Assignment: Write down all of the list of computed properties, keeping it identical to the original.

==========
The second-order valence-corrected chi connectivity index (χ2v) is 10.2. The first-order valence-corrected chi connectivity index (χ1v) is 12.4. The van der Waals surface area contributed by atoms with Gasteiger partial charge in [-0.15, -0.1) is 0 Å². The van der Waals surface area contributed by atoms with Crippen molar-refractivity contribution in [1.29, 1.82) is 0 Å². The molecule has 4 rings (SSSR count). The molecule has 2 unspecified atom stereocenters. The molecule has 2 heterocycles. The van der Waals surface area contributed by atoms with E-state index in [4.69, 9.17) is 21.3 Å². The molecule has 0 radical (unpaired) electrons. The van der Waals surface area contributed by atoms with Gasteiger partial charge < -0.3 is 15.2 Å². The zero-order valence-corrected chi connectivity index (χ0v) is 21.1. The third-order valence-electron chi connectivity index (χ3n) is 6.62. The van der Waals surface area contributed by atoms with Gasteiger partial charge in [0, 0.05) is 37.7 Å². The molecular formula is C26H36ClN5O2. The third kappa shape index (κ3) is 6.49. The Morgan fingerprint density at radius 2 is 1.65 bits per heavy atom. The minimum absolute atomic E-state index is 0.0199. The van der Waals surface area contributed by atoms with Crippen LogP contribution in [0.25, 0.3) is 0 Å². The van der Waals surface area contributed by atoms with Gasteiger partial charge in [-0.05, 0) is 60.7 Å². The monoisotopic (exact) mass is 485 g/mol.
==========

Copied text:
The second-order valence-corrected chi connectivity index (χ2v) is 10.2. The first-order valence-corrected chi connectivity index (χ1v) is 12.4. The van der Waals surface area contributed by atoms with Gasteiger partial charge in [-0.15, -0.1) is 0 Å². The van der Waals surface area contributed by atoms with Crippen molar-refractivity contribution in [1.29, 1.82) is 0 Å². The molecule has 4 rings (SSSR count). The molecule has 2 unspecified atom stereocenters. The molecule has 2 heterocycles. The van der Waals surface area contributed by atoms with E-state index in [4.69, 9.17) is 21.3 Å². The molecule has 0 radical (unpaired) electrons. The van der Waals surface area contributed by atoms with Gasteiger partial charge < -0.3 is 15.2 Å². The zero-order valence-corrected chi connectivity index (χ0v) is 21.1. The third-order valence-electron chi connectivity index (χ3n) is 6.62. The van der Waals surface area contributed by atoms with Gasteiger partial charge in [0, 0.05) is 37.7 Å². The molecular formula is C26H36ClN5O2. The third kappa shape index (κ3) is 6.49. The Morgan fingerprint density at radius 2 is 1.65 bits per heavy atom. The minimum absolute atomic E-state index is 0.0199. The van der Waals surface area contributed by atoms with Crippen LogP contribution in [0.25, 0.3) is 0 Å². The van der Waals surface area contributed by atoms with Gasteiger partial charge in [-0.05, 0) is 60.7 Å². The monoisotopic (exact) mass is 485 g/mol.